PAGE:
Venerated as a dalit icon, Kanshiram (1934–2006) is regarded as being next only to Ambedkar today. This book illuminates his journey, from the early years in rural Punjab and with Ambedkarites in Pune, to his launching BAMCEF, an umbrella organization uniting backward castes, scheduled tribes, dalits and minorities and eventually the Bahujan Samaj Party in 1984.
Drawing on myriad oral and written sources, Badri Narayan shows how Kanshiram mobilized dalits with his homespun idiom, cycle rallies and, uniquely, the use of local folk heroes and myths, rousing their self-respect, and how he struck opportunistic alliances with higher-caste parties to seize power for dalits. Evocatively described is his extraordinary relationship with Mayawati, right until his death and the role she has played in fulfilling his vision, during and after his lifetime.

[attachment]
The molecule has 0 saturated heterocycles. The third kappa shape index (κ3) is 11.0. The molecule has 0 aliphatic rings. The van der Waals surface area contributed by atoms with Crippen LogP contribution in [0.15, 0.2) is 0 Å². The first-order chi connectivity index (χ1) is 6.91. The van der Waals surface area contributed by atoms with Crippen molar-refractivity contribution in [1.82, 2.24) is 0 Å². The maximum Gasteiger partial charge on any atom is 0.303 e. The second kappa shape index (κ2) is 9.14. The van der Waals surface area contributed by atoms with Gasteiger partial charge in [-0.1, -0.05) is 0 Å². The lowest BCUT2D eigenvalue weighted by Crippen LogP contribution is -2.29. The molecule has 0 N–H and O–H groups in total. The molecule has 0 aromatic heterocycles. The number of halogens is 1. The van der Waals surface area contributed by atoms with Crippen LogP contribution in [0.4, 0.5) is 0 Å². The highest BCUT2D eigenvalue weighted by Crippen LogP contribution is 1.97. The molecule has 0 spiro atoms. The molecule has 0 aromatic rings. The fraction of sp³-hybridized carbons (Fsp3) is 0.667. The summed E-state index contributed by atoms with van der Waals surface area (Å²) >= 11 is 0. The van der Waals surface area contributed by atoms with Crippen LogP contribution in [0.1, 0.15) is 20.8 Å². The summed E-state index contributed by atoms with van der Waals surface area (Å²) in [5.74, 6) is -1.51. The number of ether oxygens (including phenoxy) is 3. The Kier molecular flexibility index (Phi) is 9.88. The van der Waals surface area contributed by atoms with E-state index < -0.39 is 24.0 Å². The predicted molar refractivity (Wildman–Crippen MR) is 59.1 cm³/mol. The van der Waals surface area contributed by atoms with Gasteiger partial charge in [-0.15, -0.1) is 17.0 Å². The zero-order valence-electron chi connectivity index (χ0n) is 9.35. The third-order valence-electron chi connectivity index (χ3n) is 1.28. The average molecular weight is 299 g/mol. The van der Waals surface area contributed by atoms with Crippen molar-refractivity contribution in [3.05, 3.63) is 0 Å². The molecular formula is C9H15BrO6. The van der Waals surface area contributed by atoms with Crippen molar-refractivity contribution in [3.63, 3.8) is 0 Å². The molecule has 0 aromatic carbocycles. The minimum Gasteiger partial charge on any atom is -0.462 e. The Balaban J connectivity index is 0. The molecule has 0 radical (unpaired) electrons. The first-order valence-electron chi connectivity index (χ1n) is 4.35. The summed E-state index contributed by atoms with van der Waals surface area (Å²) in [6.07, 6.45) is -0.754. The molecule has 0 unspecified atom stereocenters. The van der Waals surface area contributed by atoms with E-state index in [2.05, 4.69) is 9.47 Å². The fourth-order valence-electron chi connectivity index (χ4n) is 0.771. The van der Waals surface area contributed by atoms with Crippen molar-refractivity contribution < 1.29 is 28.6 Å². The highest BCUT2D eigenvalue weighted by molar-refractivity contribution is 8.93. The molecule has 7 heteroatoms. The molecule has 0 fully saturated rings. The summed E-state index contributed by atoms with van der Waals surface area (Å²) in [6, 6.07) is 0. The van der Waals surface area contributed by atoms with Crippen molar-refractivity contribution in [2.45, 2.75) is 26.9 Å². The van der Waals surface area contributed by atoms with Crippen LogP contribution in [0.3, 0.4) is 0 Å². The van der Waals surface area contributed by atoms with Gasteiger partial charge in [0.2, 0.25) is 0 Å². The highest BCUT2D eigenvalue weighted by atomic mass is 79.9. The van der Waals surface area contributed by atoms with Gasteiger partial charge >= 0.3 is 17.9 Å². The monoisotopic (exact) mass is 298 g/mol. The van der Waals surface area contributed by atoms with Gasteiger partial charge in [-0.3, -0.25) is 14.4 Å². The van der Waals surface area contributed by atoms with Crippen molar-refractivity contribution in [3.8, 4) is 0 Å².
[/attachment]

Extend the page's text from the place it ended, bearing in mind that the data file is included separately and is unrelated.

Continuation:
Contrasting the approach of the two men, Narayan highlights the turn Kanshiram gave to Ambedkar’s ideas. Unlike Ambedkar, who sought its annihilation, he saw caste as a basis for forging a dalit identity and a source of political empowerment.
Authoritative and insightful, this is a rare portrait of the man who changed the face of dalit society and, indeed, of Indian politics.